The older generations of Armenian-Americans have also preserved some of their customs from Western Armenia. Though for most of them, Armenian Christmas has become a solely religious holiday on which to attend church and drink blessed water from the services of the day, we were able to collect some information on Christmas traditions. Dardarian said that in 1960s Detroit they would have specialties like anoushabour, sou beoreg, and “paghaj” (pagharch), on Armenian Christmas. This latter baked good, which are prepared as individual rolls, was a specialty bread of the people of Sepastia, and Dardarian’s mother would bake a coin into one of the paghajes. (In Old Sepastia, this custom took place on New Year’s).

Anoushabour (Photo from Taste of Beirut)

Susie Reizian, also of Detroit, recalls the coin tradition being done with cheoreg on New Year’s Day, and that multiple denominations of money would be placed in the cheoregs, with those getting the larger coins supposedly getting more luck. Relatives would often “cheat” out of love — Mrs. Reizian recalls her grandmother turning the plate so that the luckier cheoreg would end up pointed toward her and her sister; Dardarian recalls that her uncle would go around and stick dimes into everyone’s paghaj so that they would all be lucky. In other twist, Diane Kachadurian Nolff recalls unwrapping the figures in the nativity scene and that whoever found the Baby Jesus would similarly have good luck for the year.

Yerchanig Callan said in 1950s-1960s Detroit, her parents would take her and her brother on Armenian Christmas to visit their grandparents; one set were natives of Yozgat and the other couple were from Gesaria. The children would hold a candle with a ribbon in their left hand, then take the right hand of the grandparent and kiss it, handing them the candle and saying the Christmas greeting. The grandparent would kiss the child on the eyes. Mrs. Callan remembers eating rojig (walnut and grape rolls) and ghapama (stuffed pumpkin, which her Gesaratsi grandmother made) on Armenian Christmas. She fondly recalls helping her grandparents prepare these dishes. “Years went by, and suddenly I was making ghapama again. And I can say that my grandkids really like it!! Resurrected tradition. Do you think hand kissing can be far behind?”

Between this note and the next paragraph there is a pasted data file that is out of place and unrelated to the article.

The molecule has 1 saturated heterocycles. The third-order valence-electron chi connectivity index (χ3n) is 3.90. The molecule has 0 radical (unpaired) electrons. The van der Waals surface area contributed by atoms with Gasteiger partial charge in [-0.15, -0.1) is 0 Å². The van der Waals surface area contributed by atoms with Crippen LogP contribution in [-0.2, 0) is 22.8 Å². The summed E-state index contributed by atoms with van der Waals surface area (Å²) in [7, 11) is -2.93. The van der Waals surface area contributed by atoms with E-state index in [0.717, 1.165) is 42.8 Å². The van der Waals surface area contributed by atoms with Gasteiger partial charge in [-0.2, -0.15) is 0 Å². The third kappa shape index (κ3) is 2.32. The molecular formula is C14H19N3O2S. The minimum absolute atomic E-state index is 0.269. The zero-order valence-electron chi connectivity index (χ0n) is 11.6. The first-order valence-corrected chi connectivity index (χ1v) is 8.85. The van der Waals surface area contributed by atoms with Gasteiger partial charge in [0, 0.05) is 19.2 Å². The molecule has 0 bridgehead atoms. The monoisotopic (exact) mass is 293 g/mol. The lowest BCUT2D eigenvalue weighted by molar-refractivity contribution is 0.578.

Karinne Andonian, a young mother from Philadelphia, shared that her family traditions, mostly stemming from Malatyatsi ancestors who came to the US some 100 years ago, include making copious amounts of Hrishdig (a version of Sujukh), Cheoreg, and Tourshi. Her grandfather’s side of the family, which also hails from Malatya, but via Baghdad, introduced a type of kufta soup called Kubba Hamid. She gifts a pomegranate on New Year’s Day to some of her closest friends; her grandmother on her mom’s side always ate pomegranates at this time of year because her father (who was from Arabkir) would buy her a pomegranate around New Year’s or Christmas. Although it is difficult to keep all these specific holidays and specific traditions on the exact day or in the exact same manner as previous generations due to the stresses and busy schedules of American life, Andonian says she feels “the opportunity to take a bit of the old and adapt it to the new so our children can feel the spirit of it.”

As different as the backgrounds, origins, and journeys of different Armenian families are, they all share similar joyful holiday traditions. One’s family may eat fish, kuku, and gata; or turkey, kufta, and pagharch; sing Khorhoort Medz, Melkon-Kaspar, Gaghant e Aysor, or Silent Night, but the memorable Armenian holiday traditions are always about recognizing a special time to be with loved ones to open a new chapter of life out of the darkness of the winter. We need to remember that this year more than ever.